Different proof for riot cases? Apex court splitMay 5th, 2008 - 6:36 pm ICT by admin
By Rana Ajit
New Delhi, May 5 (IANS) Should the burden of proof be lower when judging a murder committed during a communal riot? That is the basic question raised as the Supreme Court is unable to decide whether to acquit or convict five people, with two judges in a bench reaching opposite verdicts. The five were allegedly among those who attacked a Muslim family in Assam and killed three women during communal riots following the demolition of the Babri mosque in 1992.
On Dec 14, 1992, a group of 13 people attacked the house of Mohammed Taheruddin of Changmazi Patghar village of Nagaon district in Assam and hacked to death his wife Sahera Khatoon, 35, and daughters Bimala Khatoon, 3, and Hazra Khatoon, 7.
The rioters also grievously injured Taheruddin and his sons Hanif Ahmed, Zakir Hussain and Mohammed Mustafa Ahmed.
Of the 13 accused, the trial court subsequently convicted eight people, Kailash, Hari Singh, Gundul Ratan Das, Krishna Das, Harendra Sarkar, Rahna Gour and Budhu Gour and sentenced them with life in jail. On appeal, the Guahati High Court acquitted three of them.
A split verdict was delivered Friday by the bench of Justice S.B. Sinha and Justice H.S. Bedi on appeals by the remaining five. While one judge convicted them, the other has ordered their acquittal.
Owing to the judges’ failure to reach a unanimous decision, the bench has decided to refer the matter to a larger three-judge bench headed by Chief Justice K.G. Balakrishnan.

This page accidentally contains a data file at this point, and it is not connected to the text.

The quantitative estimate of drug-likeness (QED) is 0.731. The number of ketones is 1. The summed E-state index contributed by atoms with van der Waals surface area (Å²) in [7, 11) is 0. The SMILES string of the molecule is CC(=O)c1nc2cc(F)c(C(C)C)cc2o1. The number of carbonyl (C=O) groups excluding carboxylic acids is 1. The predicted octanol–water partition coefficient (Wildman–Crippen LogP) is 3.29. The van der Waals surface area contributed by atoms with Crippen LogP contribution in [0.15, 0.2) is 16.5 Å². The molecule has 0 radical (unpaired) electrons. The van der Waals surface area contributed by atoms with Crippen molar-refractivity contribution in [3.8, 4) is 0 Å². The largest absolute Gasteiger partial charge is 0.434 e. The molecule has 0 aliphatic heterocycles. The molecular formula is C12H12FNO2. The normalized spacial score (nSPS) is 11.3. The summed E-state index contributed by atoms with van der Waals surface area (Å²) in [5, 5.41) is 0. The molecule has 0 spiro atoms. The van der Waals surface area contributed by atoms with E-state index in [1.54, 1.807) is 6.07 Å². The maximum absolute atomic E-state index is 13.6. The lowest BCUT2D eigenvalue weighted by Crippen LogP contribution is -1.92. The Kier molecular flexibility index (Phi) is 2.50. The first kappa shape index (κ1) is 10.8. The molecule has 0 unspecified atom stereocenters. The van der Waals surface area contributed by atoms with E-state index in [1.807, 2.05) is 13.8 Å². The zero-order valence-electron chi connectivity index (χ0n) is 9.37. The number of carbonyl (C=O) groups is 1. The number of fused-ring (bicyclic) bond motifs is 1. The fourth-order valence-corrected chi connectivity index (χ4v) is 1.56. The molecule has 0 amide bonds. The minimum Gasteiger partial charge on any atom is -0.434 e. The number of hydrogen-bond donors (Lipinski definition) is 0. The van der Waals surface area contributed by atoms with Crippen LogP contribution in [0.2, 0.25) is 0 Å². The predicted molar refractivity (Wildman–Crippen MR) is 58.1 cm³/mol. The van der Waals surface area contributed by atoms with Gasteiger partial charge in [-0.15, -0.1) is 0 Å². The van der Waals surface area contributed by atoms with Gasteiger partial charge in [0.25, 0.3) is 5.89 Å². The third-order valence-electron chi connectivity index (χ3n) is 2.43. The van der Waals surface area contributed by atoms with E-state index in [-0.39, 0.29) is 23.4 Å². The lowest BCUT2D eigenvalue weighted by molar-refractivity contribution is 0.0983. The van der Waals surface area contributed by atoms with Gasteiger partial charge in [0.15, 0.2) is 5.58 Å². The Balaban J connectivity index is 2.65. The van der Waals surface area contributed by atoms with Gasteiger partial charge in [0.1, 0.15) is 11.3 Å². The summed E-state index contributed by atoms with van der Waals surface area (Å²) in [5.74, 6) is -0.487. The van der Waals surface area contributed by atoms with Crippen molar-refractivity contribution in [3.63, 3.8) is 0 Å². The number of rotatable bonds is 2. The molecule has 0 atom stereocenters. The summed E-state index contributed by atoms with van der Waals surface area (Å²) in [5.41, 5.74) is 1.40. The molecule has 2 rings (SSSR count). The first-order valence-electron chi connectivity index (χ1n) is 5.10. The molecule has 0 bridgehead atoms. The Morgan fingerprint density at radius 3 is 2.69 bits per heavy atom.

The matter is likely to come up for hearing before the chief justice’s bench later this week.
The split verdict has tied the apex court in a legal knot as to whether the judiciary should differentiate between crimes committed during normal times and those committed during communal riots. It has also raised the question of whether a less-exacting yardstick should be applied to evaluate the evidence while prosecuting people involved in riot cases.
Justice Bedi said this case “raises an interesting question as to how evidence in cases involving multiple murders during communal riots has to be assessed”.
As per legal principles, a person cannot be convicted in criminal cases unless the evidence available against him proves his complicity in the crime “beyond a shred of doubt”.
In his separate ruling, Justice Sinha has ordered the acquittal of the five accused, holding the evidence against them doubtful.
Sinha acquitted them saying: “The accused are entitled to the benefit of doubt”.
However, Justice Bedi convicted the five, holding the evidence against them as largely credible and suggesting that the judiciary must apply a less-exacting yardstick to asses the evidence against a person accused of being involved in crimes during communal riots.
Justice Sinha disagreed with him, saying: “Each accused person, even a terrorist, has his human right. He has to be tried in accordance with the law.”
Pointing out that applying lesser yardsticks to evaluate evidence against a riot accused would impair his fair trial, Justice Sinha said: “Right to have fair trial is enshrined in article 21 of the Constitution. If an accused has a right of fair trial, his case must also be examined keeping in view the ordinary law of the land.”
According to Justice Bedi, investigative agencies generally happen to favour rioters, belonging to the majority community, and distort the evidence to ensure their acquittal.
To prove his charges, he cited the findings of more than a dozen judicial and administrative commissions, constituted to probe the violence and general lapse of police in investigation the criminal offences committed during the riots.
However, Justice Sinha rejected his argument for less stringent scrutiny of evidence, saying: “It is one thing to convict an accused by applying the well-known principles of law, but it is another thing to say that although they cannot be held guilty on the basis of the materials on record, they must suffer punishment in view of the past experience.”